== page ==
Figure 2 CPIFor more detailed price index data for February, 2011, see Table 2 of the BLS news release.  Consumer Price Index - February 2011.

You can determine how inflation has affected your family since you were born.  Go to the BLS "Inflation Calculator" and put in your birthdate.

Not Seasonally Adjusted CPI measures

The annual level of the CPI-U is not affected by seasonal changes that may occur from one season to another, so it is reported as “not seasonally adjusted.”  The annual level is the index number.

“The Consumer Price Index for All Urban Consumers (CPI-U) increased 2.1 percent over the last 12 months to an index level of 221.309 (1982-84=100). For the month, the index increased 0.5 percent prior to seasonal adjustment.”

“The Consumer Price Index for Urban Wage Earners and Clerical Workers (CPI-W) increased 2.3 percent over the last 12 months to an index level of 217.535 (1982-84=100). For the month, the index rose 0.5 percent prior to seasonal adjustment.”

BLS Note on Seasonal Adjustment

“Because price data are used for different purposes by different groups, the Bureau of Labor Statistics publishes seasonally adjusted as well as unadjusted changes each month.  For analyzing general price trends in the economy, seasonally adjusted changes are usually preferred since they eliminate the effect of changes that normally occur at the same time and in about the same magnitude every year--such as price movements resulting from changing climatic conditions, production cycles, model changeovers, holidays, and sales.”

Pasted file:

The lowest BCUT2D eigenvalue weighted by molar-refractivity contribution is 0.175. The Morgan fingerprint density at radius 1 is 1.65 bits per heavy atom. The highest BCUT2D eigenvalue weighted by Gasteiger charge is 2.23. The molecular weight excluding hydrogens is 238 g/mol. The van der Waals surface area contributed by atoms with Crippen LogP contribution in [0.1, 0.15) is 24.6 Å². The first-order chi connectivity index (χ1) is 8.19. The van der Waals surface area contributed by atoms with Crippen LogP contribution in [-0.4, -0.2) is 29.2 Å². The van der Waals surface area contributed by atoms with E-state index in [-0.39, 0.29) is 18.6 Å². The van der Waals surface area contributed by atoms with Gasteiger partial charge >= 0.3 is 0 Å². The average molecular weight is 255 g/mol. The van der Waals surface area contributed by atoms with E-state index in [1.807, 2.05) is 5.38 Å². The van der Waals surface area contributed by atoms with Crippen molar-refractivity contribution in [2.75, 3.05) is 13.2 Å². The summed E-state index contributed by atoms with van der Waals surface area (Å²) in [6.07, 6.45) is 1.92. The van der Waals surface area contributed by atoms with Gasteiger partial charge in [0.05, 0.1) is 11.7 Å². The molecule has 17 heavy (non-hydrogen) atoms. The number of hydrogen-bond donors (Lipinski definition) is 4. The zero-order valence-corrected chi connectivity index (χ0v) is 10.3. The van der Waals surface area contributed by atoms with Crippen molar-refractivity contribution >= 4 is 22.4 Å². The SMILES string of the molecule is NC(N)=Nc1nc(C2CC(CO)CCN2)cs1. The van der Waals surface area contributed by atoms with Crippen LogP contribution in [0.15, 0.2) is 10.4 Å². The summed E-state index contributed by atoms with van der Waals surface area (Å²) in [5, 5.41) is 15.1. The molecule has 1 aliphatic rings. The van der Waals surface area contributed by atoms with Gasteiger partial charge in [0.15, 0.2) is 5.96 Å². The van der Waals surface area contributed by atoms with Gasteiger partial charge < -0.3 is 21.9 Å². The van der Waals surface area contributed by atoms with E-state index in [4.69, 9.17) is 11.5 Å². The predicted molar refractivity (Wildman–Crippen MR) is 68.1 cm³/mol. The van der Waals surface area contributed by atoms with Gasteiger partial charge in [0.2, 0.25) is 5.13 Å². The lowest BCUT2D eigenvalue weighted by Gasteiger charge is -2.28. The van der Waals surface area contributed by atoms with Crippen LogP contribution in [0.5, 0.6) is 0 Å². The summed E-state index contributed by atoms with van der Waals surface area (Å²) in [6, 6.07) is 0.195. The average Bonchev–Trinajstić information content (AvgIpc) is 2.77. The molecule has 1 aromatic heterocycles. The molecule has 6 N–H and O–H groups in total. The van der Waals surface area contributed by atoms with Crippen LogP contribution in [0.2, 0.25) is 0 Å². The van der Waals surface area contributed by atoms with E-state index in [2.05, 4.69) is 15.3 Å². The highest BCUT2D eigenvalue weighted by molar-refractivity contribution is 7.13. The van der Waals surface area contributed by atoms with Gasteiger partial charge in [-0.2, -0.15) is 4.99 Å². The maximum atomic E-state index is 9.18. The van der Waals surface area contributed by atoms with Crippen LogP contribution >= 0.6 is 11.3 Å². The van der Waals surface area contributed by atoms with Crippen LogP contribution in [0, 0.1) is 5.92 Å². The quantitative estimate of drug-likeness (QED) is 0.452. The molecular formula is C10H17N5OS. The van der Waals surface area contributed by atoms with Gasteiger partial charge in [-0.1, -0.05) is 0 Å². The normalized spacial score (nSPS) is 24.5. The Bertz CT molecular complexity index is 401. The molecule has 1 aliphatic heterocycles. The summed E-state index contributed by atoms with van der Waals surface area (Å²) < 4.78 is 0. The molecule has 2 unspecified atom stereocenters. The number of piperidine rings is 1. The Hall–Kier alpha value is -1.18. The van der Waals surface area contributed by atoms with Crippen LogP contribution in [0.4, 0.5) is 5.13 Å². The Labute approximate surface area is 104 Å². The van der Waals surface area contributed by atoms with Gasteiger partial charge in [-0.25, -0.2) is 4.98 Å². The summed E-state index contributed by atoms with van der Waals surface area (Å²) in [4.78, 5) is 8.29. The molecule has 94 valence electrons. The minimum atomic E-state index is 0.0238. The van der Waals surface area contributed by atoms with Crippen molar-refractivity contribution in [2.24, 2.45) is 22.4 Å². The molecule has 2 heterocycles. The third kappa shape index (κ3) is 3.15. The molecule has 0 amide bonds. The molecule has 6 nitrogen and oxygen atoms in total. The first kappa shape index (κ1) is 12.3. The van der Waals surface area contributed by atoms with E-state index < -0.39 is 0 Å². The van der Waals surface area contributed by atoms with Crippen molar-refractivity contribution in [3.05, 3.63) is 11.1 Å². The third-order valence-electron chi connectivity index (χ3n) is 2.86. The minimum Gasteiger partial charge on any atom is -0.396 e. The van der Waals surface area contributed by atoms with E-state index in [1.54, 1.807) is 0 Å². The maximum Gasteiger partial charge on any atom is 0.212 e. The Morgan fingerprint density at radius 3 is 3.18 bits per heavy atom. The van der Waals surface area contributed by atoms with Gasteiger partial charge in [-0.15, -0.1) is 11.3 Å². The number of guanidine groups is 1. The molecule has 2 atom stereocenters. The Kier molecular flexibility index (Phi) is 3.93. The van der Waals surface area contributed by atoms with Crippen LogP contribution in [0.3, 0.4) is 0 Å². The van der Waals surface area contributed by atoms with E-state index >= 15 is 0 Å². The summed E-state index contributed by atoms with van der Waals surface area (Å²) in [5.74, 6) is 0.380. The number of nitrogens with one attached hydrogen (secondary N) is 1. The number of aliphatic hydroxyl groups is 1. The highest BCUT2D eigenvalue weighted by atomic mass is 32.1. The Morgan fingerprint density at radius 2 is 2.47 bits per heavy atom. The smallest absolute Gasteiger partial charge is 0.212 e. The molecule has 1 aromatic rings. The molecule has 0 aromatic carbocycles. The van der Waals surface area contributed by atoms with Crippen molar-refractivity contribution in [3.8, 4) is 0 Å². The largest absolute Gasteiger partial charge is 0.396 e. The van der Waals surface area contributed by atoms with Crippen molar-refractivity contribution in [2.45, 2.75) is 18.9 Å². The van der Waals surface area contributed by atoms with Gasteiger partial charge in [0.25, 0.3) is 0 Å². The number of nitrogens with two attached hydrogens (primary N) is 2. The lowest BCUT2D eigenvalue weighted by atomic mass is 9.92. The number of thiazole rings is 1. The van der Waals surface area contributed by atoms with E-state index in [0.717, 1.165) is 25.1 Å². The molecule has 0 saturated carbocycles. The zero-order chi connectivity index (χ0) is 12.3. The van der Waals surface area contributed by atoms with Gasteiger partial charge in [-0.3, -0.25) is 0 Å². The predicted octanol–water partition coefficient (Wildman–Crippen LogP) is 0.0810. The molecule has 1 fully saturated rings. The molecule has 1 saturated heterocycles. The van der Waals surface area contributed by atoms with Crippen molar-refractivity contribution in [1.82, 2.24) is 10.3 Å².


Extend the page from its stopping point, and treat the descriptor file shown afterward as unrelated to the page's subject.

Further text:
“The unadjusted data are of primary interest to consumers concerned about the prices they actually pay. Unadjusted data also are used extensively for escalation purposes. Many collective bargaining contract agreements and pension plans, for example, tie compensation changes to the Consumer Price Index before adjustment for seasonal variation.”

For more information, go to the CPI home page at or contact the CPI Information and Analysis Section at (202) 691-7000.

U.S. Regional Differences in Price Levels

The BLS also collects and reports consumer price level changes in four large regions of the United States and major metropolitan areas through its regional offices.  Price levels will vary from region to region for a variety of reasons.  

Figure 3, below, show some of the key regional price data.  Note some regional differences.  The general price level is much higher in the Northeast than in other regions.  Prices are generally lower in the Midwest.  Energy prices increased more in the past year in the Midwest and less in the Northeast.

Figure 3: Regional Price Level Changes
February 2011
Region CPI-U 2010
CPI-U Change
Feb. 2010 to
Feb. 2011
Energy Prices
Feb. 2010 to
Feb. 2011
West 221.203 224.431 +1.9% +7.2%*
South 211.338 214.735 +2.2% +11.2%
Midwest 208.046 211.090 +2.2% +11.3%
Northeast 233.241 237.110 +2.0% +9.8%
U.S. Total 218.056 221.309 +2.1% +11.0%
*West region energy price change data is January 2011 to January 2011.

The following are the most recent BLS press releases on the regional consumer price indexes for February, 2011, in the Northeast, West and South regions, and for January, 2010 for the West region.

Northeast Region

Consumer Price Index, Northeast Region – February 2011

 “Regional Prices 0.5 Percent Higher Over the Month; 2.0 Percent Higher Over the Year”